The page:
Killer Joe’s Gina Gershon, William Friedkin, Matthew McConaughey at NY Times Talks: Review
Tom Stoppard, Alan Rickman, Tilda Swinton, Colin Firth, Liam Neeson, Carrie Mulligan, Gary Oldman, Helen Mirren. I had seen these talented Brits live on the stage (Broadway or Off Broadway) and in film. I appreciated their brilliance, their humor, their uniqueness, their prodigious efforts! The New York Times Talks were a venue where I witnessed these actors with their vibrant spontaneity in live interviews. Prior to attendance, I anticipated each of these Times Talks with enthusiasm. I always walked away satisfied.
Today was different. I was going to see mildly talented American actors and a director who hadn’t hit it big since the dark ages before Twitter and Facebook. And on a blazing, torpid evening no less? Already, I was bored and annoyed with the prospects, especially since I wouldn’t be sneaking any digitals with my unobtrusive, insect-sized camera that could be whipped out and secreted away before anyone, least of all the officious, martinet ushers could bully me about it. Well, almost. At my last Times Talks go round, I was clipped by some weak mouthed serf to “not take photos.” At his muling whine I contemplated that the next time, if there was a next time, I’d get a press pass. Unfortunately, for this round of David Carr interviews with Gina Gershon, William Friedkin and Matthew McConaughey, I couldn’t get it together in time to call the publicity department.
So here I was a coolie nonentity and in this role, I did not enact the usual routine: go early, move down front, get ready for some fun. I was hot, tired and disgruntled, a sloppy frazzle after minding the gaps and evil perspirings of oversized Long Islanders sweltering and swining through Penn Station. Taking the train in from Kew Gardens was one more moted stupidity in addition to wearing a white Michael Kors outfit in a city where dirt grows on “the absence of colored” clothing like feathers on a chicken. What a crass ho-hum venture this promised to be: no Brits, no photos, probably no celebrity interludes (Often famous friends people the audience to shore up their buddies being interviewed and I would briefly speak to them). Rats for a crank of wasted time.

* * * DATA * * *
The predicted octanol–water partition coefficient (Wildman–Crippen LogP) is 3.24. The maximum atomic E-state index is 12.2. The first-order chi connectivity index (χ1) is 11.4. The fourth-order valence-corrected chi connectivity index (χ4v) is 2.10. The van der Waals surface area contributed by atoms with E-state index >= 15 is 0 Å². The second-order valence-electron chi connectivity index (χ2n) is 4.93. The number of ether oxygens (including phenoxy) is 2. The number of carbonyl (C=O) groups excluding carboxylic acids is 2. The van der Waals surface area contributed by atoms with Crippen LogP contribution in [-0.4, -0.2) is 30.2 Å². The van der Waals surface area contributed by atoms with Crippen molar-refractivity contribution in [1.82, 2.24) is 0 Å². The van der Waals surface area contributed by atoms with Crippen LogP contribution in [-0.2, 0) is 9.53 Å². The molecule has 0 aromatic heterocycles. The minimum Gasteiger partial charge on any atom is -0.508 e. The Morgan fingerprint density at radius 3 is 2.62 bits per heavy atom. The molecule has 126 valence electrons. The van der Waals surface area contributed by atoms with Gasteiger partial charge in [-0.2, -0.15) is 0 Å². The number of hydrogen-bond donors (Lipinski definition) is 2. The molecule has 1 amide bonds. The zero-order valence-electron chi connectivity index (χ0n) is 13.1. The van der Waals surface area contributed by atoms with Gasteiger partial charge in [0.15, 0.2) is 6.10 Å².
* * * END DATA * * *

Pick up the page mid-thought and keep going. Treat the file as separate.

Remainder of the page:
After I returned from the ladies room, noting flecks of black on my lower left pants leg, I gnashed teeth in my seat and waited for the non event. I didn’t know too much about the film Killer Joe. Nor was I hopped up about McConaughey’s latest career tweaks in embracing the “go forth and be sexy-naked” role in Magic Mike or his ominous shift to the wickedly nonchalant, indifferent, bad-ass law man Joe Cooper. I certainly hadn’t seen any of Friedkin’s opera direction, much of it far from New York’s Metropolitan Opera House and other city opera companies. His most recent endeavors were in Europe, and unless he was directing Verdi, a favorite of mine, I probably wouldn’t make it a point to go, reeling from all the other activities I’d engage in in Rome or other cities where his work might appear. Actually, I hadn’t watched a memorable Friedkin film in the last decade. But he was forgiven this because of his incredible direction of two of the most marvelous films to come out of the 1970s, the groundbreaking, spellbinding The Exorcist and The French Connection (for which he barely used a script and which won 5 academy awards including Best Picture and Best Director).
Reflecting back to the hover over the month’s New York Times Talks’ offerings, at the time I was making arrangements, I gamed seeing whether McConaughey was as ravishing as the media and friends seemed to think. I loved him in Amistad; the film was brilliant as a historical record of the event which, like an explosion, breached institutional slavery’s pitted walls in America. McConaughey played his lawyerly part beautifully, complementing Spielberg’s sterling actors’ ensemble, though the standout performances were Anthony Hopkins as John Quincy Adams and Spielberg find, Djimon Hounsou as Cinque.